Cooper says the State Engineer’s Office now requires escape ramps in stock tanks as a part of water well permits.
“There’s never been a law passed that says that, so it’s a requirement without statutory authority, and that’s what’s wrong with the whole thing,” he states. “The order prohibits wind development, but there is no law that prohibits wind development in the core.”
“There is no documentation that wind development is bad for sage grouse, but they can prohibit it anyway because they think it ought to be bad. We’ll get wind development within our ranch, whether we like it or not, but it will be on state land, which was not included in the core area,” adds Cooper, who says the core area has cost his operation millions of dollars in lost wind and oil development potential.
“My biggest problem is that we were never notified that our land was under consideration for any of this in the first place,” says Cooper of the core area strategy. “I was meeting with the local Game and Fish biologist and warden on other issues, and they never mentioned our land was being added into the core, and we weren’t added until the last meeting of SGIT, so we had no idea we would be included.”
“Normally there would have been comment periods, and there was nothing done like that. The SGIT didn’t even keep minutes, so I can’t even find out how it happened,” adds Cooper. “It’s not good government – you’re not supposed to be able to lose a property law without due process of law, notice and opportunity to speak in an orderly proceeding.”
Cooper says he’s retained an attorney, and is working out his options.
“We had to wait until Mead decided what to do, and I’m disappointed. I think he gave in, saying that we’ll do this however FWS wants it,” he states.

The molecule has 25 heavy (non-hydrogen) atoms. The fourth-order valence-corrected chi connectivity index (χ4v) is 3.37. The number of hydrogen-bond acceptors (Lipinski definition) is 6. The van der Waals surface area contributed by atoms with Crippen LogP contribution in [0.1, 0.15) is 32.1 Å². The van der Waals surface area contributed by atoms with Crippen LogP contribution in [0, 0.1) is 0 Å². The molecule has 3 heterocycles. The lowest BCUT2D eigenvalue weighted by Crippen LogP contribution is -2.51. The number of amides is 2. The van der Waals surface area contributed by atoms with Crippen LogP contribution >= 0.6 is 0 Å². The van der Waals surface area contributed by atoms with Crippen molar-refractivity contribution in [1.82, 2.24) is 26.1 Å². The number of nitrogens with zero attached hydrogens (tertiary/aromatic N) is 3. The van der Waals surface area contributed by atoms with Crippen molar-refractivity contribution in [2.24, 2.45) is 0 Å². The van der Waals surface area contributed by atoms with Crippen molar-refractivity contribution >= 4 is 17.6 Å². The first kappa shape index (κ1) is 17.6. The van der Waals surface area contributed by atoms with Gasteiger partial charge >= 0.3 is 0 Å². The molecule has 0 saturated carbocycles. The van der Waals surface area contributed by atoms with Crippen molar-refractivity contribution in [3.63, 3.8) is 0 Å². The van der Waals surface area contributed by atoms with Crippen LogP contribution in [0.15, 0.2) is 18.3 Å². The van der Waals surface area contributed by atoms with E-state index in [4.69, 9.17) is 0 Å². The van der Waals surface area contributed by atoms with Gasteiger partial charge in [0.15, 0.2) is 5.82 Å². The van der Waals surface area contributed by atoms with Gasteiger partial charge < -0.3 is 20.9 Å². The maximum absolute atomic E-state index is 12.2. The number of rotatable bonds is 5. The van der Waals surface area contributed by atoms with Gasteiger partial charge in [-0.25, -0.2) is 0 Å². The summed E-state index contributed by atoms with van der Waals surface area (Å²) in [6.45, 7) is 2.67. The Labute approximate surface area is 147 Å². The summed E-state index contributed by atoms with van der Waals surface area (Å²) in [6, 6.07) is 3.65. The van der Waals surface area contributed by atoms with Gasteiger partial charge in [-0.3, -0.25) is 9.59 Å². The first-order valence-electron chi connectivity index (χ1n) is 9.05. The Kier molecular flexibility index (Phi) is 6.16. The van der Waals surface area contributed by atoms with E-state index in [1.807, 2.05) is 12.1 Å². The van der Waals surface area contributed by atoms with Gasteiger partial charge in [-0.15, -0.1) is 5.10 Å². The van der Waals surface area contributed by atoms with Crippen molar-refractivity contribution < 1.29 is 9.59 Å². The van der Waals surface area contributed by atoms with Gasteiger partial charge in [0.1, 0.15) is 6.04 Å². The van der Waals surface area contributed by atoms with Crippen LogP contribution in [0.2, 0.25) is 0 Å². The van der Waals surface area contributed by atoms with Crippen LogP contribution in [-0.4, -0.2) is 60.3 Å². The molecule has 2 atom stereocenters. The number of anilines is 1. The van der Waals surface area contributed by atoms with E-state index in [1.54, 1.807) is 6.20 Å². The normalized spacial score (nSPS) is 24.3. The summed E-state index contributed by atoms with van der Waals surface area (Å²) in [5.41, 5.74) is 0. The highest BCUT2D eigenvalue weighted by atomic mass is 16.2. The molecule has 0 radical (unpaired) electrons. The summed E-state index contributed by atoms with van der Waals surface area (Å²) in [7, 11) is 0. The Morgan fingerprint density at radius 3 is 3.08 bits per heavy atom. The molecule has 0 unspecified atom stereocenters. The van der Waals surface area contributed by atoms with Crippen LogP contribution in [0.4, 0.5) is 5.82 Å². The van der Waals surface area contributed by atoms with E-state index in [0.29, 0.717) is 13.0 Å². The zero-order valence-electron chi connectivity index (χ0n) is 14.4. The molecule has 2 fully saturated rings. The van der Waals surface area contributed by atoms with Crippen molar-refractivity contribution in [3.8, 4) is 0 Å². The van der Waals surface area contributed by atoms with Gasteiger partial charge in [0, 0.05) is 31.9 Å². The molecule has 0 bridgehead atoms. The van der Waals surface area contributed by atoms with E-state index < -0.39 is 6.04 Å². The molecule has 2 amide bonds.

In addition to an attorney, Cooper says he’s working with a state legislator on what can be done statutorily.
“It looks like there’s a real gap between when an agency adopts rules and when rules come through a committee like the SGIT that hasn’t existed before – they can do what they want, without following deadlines and timelines that allow people to be notified and the chance to talk about it.”
Notwithstanding the implications, Cooper says he does applaud the goal of not getting the sage grouse listed, but, “If you read the executive order, it says we have a robust sage grouse population, but we’ll turn around and harm the people who live on the land. If this continues we’ll start to see this show up in real estate values, with a better deal outside the core, and less of a deal inside the core.”
“It’s a transfer of opportunity,” says Cooper. “I no longer have opportunity to do some things on my land so that someone someplace else can benefit through minerals. I get the sage grouse, and somebody else gets the oilfield.”
“The bottom line is that the new administration has said they think this is a good strategy, and they’ll move forward with it,” says Budd. “And that’s more important to FWS than anybody else.”